Category Archives: Hypocrisy

Headline of the day: A bankster’s clawback


Following in the wake of Elizabeth Warren’s devastating examination of Wells Fargo CEO charging him with one of the biggest scams in modern banking history, Wells Fargo CEO John Stumpf is giving back some chump change from the more than $200 million he pocketed from the scam.

From the London Daily Mail:

Wells Fargo CEO gives up $41m of his own stock options as the crisis hit bank launches investigation into crooked accounts scandal that has seen them hit with $7.2 BILLION lawsuit

  • John Stumpf, the executive who was grilled on Capitol Hill last week, will have his salary frozen during company probe
  • Wells Fargo has fired some 5,300 employees for opening as many as 2 million accounts in customers’ names without their authorization
  • Board of directors announced that Carrie Tolstedt, the executive who headed the division responsible for the fake accounts, was forced to quit
  • Tolstedt was expected to retire and take home a large severance package, but the company said that there would be no such payout 
  • On September 8, a federal regulator and Los Angeles prosecutor announced a $185 million settlement with Wells
  • Now six ex-staff members have filed a lawsuit seeking at least $7.2bn in damages
  • Suit claims Wells Fargo set unrealistic sales quotas and fired employees unwilling to set up fraudulent accounts
  • Accuses bank of wrongful termination, unlawful business practices and failure to pay wages, overtime, and penalties under California law

Graphic Representation: Scams you can bank on


When it comes to the fine art of fleecing their customers, one bank has ’em all beat.

First, from the editorial cartoonist of the San Diego Union-Tribune:

Steve Breen: They do it in stages

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Next from the editorial cartoonist of the Kansas City Star:

Lee Judge: A case of highway robbery

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And from the Atlanta Journal-Constitution:

Mike Luckovich: Giddyup

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So what’s the big deal?

We’ll let the country’s leading exposer of financial shenangians explain it all.

From Sen. Elizabeth Warren:

Senator Elizabeth Warren questions Wells Fargo CEO John Stumpf at Banking Committee Hearing

Program notes:

Senator Elizabeth Warren’s two round of questions for Wells Fargo CEO John Stumpf at the September 20, 2016 Senate Banking Committee hearing entitled: “An Examination of Wells Fargo’s Unauthorized Accounts and the Regulatory Response.”

The full hearings are posted here.

We leave the last word to the editorial cartoonist of the Washington Post:

Tom Toles: Even scarier close up

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Press fails to cover policy issues in election stories


The decline of the American press is nowhere more evident than in its coverage of the 2016 presidential race.

Rather than examine the policies and substantial issues embodied by each of the candidates, the press has has focused on the personalities of the major party contenders, starting with the primary campaigns and continuing after the nominations were declared at the national conventions.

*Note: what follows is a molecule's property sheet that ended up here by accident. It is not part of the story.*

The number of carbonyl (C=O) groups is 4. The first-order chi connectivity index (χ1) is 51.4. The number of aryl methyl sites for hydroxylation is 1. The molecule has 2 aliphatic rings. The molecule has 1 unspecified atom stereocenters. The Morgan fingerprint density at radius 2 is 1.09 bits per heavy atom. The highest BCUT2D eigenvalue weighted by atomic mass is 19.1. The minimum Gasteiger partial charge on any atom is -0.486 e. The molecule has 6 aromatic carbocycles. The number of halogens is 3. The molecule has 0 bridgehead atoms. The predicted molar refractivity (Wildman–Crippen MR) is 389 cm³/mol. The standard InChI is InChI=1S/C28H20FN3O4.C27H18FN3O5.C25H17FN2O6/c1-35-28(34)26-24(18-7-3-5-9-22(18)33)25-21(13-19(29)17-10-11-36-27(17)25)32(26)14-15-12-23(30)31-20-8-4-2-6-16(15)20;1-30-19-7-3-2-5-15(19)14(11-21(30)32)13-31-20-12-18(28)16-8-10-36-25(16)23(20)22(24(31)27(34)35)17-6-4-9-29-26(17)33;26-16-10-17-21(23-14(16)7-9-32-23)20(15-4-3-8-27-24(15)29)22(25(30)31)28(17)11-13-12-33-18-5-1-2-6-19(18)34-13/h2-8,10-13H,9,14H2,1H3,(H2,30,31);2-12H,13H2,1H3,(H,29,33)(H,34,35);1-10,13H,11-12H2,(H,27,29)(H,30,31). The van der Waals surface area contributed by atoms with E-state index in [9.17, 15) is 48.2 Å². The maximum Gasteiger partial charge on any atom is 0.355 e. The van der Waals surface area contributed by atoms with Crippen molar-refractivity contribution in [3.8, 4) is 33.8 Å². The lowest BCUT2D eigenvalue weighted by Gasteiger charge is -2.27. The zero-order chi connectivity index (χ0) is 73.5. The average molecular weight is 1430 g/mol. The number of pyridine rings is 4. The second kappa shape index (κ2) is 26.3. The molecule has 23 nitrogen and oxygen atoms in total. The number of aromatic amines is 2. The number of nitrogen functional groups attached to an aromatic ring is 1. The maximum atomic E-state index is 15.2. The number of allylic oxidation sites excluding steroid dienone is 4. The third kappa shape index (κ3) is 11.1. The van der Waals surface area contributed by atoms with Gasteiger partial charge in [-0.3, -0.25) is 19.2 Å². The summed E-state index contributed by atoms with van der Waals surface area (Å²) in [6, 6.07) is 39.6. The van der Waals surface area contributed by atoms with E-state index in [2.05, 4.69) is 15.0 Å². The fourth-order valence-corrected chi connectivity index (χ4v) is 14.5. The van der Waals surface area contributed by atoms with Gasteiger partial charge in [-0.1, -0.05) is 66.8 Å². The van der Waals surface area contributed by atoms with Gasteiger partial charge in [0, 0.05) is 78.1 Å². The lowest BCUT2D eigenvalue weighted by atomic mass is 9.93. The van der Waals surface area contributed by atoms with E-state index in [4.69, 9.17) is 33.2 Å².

Admittedly, the contrasting personalities of the two contenders has never been greater — the flamboyant huckster and the wooden machine politician — but Americans are given little notion of what the candidates represent and what they actually stand for.

And now a series of studies from Harvard University’s Thomas E. Patterson, Bradlee Professor of Government and the Press at the Shorenstein Center on Media, Politics and Public Policy at the Kennedy School of Government, confirms the worst.

He writes about his findings for The Conversation, an independent open source academic journal:

Years ago, when I first started teaching and was at Syracuse University, one of my students ran for student body president on the tongue-in-cheek platform “Issues are Tissues, without a T.”

He was dismissing out of hand anything that he, or his opponents, might propose to do in office, noting that student body presidents have so little power as to make their platforms disposable.

Sadly, the news media appears to have taken a similar outlook in their coverage of the 2016 presidential campaign. The stakes in the election are high. Key decisions on foreign and domestic policy will be affected by the election’s outcome, as will a host of other issues, including the appointment of the newest Supreme Court justice. Yet, journalists have paid scant attention to the candidates’ platforms.

That conclusion is based on three reports on the news media’s coverage of the 2016 campaign that I have written for the Shorenstein Center on Media, Politics and Public Policy at Harvard’s Kennedy School of Government, where I hold a faculty position.

The third report was released today and it covers the month-long period from the week before the Republican National Convention to the week after the Democratic National Convention.

The first report analyzed coverage during the whole of the year 2015 – the so-called invisible primary period that precedes the first actual contests in Iowa and New Hampshire.

The second report spanned the period of the primaries and caucuses.

10 major outlets studied

Each report was based on a detailed content analysis of the presidential election coverage on five television networks (ABC, CBS, CNN, Fox and NBC) and in five leading newspapers (Los Angeles Times, The New York Times, The Wall Street Journal, The Washington Post and USA Today).The analysis indicates that substantive policy issues have received only a small amount of attention so far in the 2016 election coverage. To be sure, “the wall” has been in and out of the news since Donald Trump vowed to build it. Other issues like ISIS and free trade have popped up here or there as well. But in the overall context of election coverage, issues have played second fiddle. They were at the forefront in the halls of the national conventions but not in the forefront of convention-period news coverage. Not a single policy proposal accounted for even 1 percent of Hillary Clinton’s convention-period coverage and, collectively, her policy stands accounted for a mere 4 percent of it.

Trump’s policies got more attention, but not until after the Democratic convention, when he made headlines several days running for his testy exchange with the parents of a slain Muslim U.S. soldier.

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Headline of the day: Charity begins at home?


From the Washington Post:

Trump used $258,000 from his charity to settle legal problems